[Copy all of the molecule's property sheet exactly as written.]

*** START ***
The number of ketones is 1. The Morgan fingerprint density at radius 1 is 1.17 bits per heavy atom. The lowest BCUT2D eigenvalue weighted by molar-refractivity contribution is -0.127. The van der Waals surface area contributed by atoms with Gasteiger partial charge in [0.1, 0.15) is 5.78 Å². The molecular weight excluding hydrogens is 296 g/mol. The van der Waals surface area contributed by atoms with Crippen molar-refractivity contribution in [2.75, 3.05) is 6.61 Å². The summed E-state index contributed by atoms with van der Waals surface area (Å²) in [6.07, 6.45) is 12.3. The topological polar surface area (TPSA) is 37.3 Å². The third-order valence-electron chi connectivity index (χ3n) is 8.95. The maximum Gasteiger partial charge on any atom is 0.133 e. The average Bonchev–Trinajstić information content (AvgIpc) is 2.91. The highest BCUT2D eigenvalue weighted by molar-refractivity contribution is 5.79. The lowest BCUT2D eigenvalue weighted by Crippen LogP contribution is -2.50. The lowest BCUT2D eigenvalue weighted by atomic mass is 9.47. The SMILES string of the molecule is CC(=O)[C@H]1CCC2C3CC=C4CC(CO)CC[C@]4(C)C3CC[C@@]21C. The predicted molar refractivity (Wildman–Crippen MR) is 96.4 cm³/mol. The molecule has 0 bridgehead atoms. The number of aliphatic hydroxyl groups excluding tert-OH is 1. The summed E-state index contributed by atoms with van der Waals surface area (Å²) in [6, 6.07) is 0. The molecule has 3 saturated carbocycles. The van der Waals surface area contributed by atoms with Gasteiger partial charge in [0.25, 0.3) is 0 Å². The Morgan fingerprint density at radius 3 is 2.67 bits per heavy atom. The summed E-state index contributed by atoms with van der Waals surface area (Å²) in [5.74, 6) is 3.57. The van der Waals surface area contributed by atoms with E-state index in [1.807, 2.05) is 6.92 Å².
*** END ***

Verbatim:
The number of ketones is 1. The Morgan fingerprint density at radius 1 is 1.17 bits per heavy atom. The lowest BCUT2D eigenvalue weighted by molar-refractivity contribution is -0.127. The van der Waals surface area contributed by atoms with Gasteiger partial charge in [0.1, 0.15) is 5.78 Å². The molecular weight excluding hydrogens is 296 g/mol. The van der Waals surface area contributed by atoms with Crippen molar-refractivity contribution in [2.75, 3.05) is 6.61 Å². The summed E-state index contributed by atoms with van der Waals surface area (Å²) in [6.07, 6.45) is 12.3. The topological polar surface area (TPSA) is 37.3 Å². The third-order valence-electron chi connectivity index (χ3n) is 8.95. The maximum Gasteiger partial charge on any atom is 0.133 e. The average Bonchev–Trinajstić information content (AvgIpc) is 2.91. The highest BCUT2D eigenvalue weighted by molar-refractivity contribution is 5.79. The lowest BCUT2D eigenvalue weighted by Crippen LogP contribution is -2.50. The lowest BCUT2D eigenvalue weighted by atomic mass is 9.47. The SMILES string of the molecule is CC(=O)[C@H]1CCC2C3CC=C4CC(CO)CC[C@]4(C)C3CC[C@@]21C. The predicted molar refractivity (Wildman–Crippen MR) is 96.4 cm³/mol. The molecule has 0 bridgehead atoms. The number of aliphatic hydroxyl groups excluding tert-OH is 1. The summed E-state index contributed by atoms with van der Waals surface area (Å²) in [6, 6.07) is 0. The molecule has 3 saturated carbocycles. The van der Waals surface area contributed by atoms with Gasteiger partial charge in [0.25, 0.3) is 0 Å². The Morgan fingerprint density at radius 3 is 2.67 bits per heavy atom. The summed E-state index contributed by atoms with van der Waals surface area (Å²) in [5.74, 6) is 3.57. The van der Waals surface area contributed by atoms with E-state index in [1.807, 2.05) is 6.92 Å².